Then the waterfall Thunderstorms him again and an angel gets its wings.
5) Problem: Fear Pathing.
"Fear pathing," is shorthand for the silly rng (random number generator/generation) that occurs when fear takes you in either the best or worst possible location. I've seen fear run people from the boxes to the stairs and down to the opposite side of the boxes on this arena at least two hundred times. I can't imagine a scenario worse than that one on any arena, and I see it all the time.
Possible Solution for overpowered line-of-sight, Z-axis issues, knockbacks, and fear pathing: Add two more ramps!
Giving players more access to the top platform will decrease the player vs. pillar element of this arena. Creating good position is fairly easy to do on Dalaran Arena -- stay around "your" pillar. There's no way to attack the pillars from the back, so every offensive attempt you make vs. a team that can play well on the defensive might end badly.
Allowing players to sneak around the ledge on the bottom will create interesting lines of play in that they will be able to LOS spell damage or enemy CC while getting closer to the enemy position and boxes. Knockbacks and fear pathing, while both will continue to be quite deadly -- will not be quite as game breaking.
6) Problem: Demonic Circle in the starting pipe.
In season five, players could set it in the starting gate for the entire duration of a match. Close to killing that warlock? Poof, he's gone -- and there's no way to get to him sans Death Grip. Warlocks can actually still set their Demonic Circle in the starting zone and use it once before it disappears -- kind of lame, but unfortunately not an exploit (my warlock gets lots of tells every day for the past three months about how people are reporting him for exploiting).
Even though I could lump this in with a problem of the Z-axis, it's really a bit stronger than that. There's nothing inherently wrong with a map being designed with a height element. Demonic Circle, after all, is just an exceptional tool that can be used to completely negate an opponent's Charge or Intercept. The problem comes when warlocks can negate every ability on the opposing team for an extended period of time -- even Divine Shield has Mass Dispels to counter it.
Possible Solution: Put the starting pipe on ground level and take out the water torrents.
Not only does this take away quasi-exploitation, but it allows players to fight in a new area. If developers are against starting the pipe on ground level, it can be ramped down, which would be pretty interesting to fight in. If developers are also against taking out the water torrents, I suppose that's alright too. Fighting in the pipe only to be pushed out 5-10 seconds later might be kind of neat.
Blizzard isn't above fixing problems in arena. Most changes revolve around player abilities, but sometimes the arena itself changes forms. Dalaran has already gone through several changes, some of them very important.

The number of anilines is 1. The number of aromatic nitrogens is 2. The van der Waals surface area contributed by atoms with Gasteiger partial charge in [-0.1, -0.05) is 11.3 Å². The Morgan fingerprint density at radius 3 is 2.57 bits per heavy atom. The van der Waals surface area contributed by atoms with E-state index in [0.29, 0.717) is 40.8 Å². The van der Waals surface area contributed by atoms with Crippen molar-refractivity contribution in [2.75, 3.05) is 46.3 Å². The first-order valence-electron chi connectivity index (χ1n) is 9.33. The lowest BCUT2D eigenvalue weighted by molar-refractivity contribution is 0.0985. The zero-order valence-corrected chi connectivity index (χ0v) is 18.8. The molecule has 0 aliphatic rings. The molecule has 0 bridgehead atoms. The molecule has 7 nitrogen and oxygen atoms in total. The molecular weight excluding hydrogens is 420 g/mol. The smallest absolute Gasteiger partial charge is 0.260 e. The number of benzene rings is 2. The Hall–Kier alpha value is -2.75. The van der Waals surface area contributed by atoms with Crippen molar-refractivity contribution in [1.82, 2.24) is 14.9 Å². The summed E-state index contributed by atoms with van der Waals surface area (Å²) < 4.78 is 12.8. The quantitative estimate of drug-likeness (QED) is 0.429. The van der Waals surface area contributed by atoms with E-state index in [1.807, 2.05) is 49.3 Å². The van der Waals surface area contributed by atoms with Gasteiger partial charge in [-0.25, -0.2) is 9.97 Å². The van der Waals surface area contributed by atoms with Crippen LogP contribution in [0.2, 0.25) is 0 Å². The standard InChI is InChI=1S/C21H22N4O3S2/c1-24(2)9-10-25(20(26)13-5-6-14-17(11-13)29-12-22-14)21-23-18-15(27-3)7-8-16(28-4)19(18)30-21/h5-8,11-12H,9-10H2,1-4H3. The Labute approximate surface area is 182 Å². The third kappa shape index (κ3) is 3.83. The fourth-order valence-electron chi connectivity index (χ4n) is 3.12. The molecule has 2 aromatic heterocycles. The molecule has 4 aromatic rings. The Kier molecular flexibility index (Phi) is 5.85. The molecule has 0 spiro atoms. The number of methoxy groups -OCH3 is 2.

1) Boxes were buggy around the edges.
One of the reasons WotLK PvP started off so poorly in season five was the terrible, terrible shape of the Dalaran boxes. In case you didn't know (and I don't blame you if you didn't), the shape of the boxes actually changed in season seven. Before, the boxes were a peculiar triangular shape -- it was hard to tell if your heal or spell would hit your target or not.
Even though the boxes still have a peculiar line-of-sight element to them, it's not anywhere close to as bad as it was. Trying to heal your teammates around the side edges of the boxes was akin to rolling dice and getting snake eyes a quarter of the time. It sucked.
2) The size of the arena was too small.
Before players were able to mount, Dalaran Sewers was tiny. I'd hate to be a claustrophobic PvPer in season five. Although it was a neat idea to have a unique no-mount arena, the sewers are much more balanced as a larger zone.
3) Scarab Lords.
In season five and most of season six, players were not able to mount inside Dalaran Arena -- unless you were a Scarab Lord. My main is a Scarab Lord, so I know about this first hand. For me it was awesome, for everyone else -- not so much.
When the paladin I played with would apply Crusader Aura, (just for me, bwahaha) I could mount up and get to the opposing team before they got to their ramp (stairs). I might have made a few people quit arena. Oops.
Dalaran Sewers Solutions Recap
- Take the waterfall out completely.
- Ramps (stairs) should be placed on all four corners of the arena. This will help diminish game-breaking fear pathing and knockbacks. Also, adding ways to attack the boxes from different angles will lower the power of the box line-of-sight, while still providing a z-axis and creating interesting lines of play.
- The starting sewers should be on the bottom of the arena or it should ramp down so players run out instead of dropping down. This will solve warlock abuse, as well as give players a unique area to fight in.
Want to ascend the arena ladders faster than a fireman playing Donkey Kong? Check out WoW.com's articles on arena, successful arena PvPers, PvP, and our arena column, Blood Sport.